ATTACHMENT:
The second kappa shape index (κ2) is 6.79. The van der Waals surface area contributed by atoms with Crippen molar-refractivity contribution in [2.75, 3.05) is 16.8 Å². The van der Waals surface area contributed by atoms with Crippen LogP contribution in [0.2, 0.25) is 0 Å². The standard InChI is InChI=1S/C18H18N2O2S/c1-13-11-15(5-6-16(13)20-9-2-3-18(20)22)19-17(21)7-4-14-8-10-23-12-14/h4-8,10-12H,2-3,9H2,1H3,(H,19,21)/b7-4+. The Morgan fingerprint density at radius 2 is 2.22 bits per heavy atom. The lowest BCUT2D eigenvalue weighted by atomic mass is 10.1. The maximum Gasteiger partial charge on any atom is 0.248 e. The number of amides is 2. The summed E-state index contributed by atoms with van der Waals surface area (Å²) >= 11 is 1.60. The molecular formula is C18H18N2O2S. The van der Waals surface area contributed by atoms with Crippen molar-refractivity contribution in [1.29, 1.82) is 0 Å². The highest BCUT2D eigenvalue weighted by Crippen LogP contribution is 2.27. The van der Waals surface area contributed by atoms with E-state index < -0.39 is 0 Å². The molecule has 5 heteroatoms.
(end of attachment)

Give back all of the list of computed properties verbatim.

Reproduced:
The second kappa shape index (κ2) is 6.79. The van der Waals surface area contributed by atoms with Crippen molar-refractivity contribution in [2.75, 3.05) is 16.8 Å². The van der Waals surface area contributed by atoms with Crippen LogP contribution in [0.2, 0.25) is 0 Å². The standard InChI is InChI=1S/C18H18N2O2S/c1-13-11-15(5-6-16(13)20-9-2-3-18(20)22)19-17(21)7-4-14-8-10-23-12-14/h4-8,10-12H,2-3,9H2,1H3,(H,19,21)/b7-4+. The Morgan fingerprint density at radius 2 is 2.22 bits per heavy atom. The lowest BCUT2D eigenvalue weighted by atomic mass is 10.1. The maximum Gasteiger partial charge on any atom is 0.248 e. The number of amides is 2. The summed E-state index contributed by atoms with van der Waals surface area (Å²) >= 11 is 1.60. The molecular formula is C18H18N2O2S. The van der Waals surface area contributed by atoms with Crippen molar-refractivity contribution in [1.29, 1.82) is 0 Å². The highest BCUT2D eigenvalue weighted by Crippen LogP contribution is 2.27. The van der Waals surface area contributed by atoms with E-state index < -0.39 is 0 Å². The molecule has 5 heteroatoms.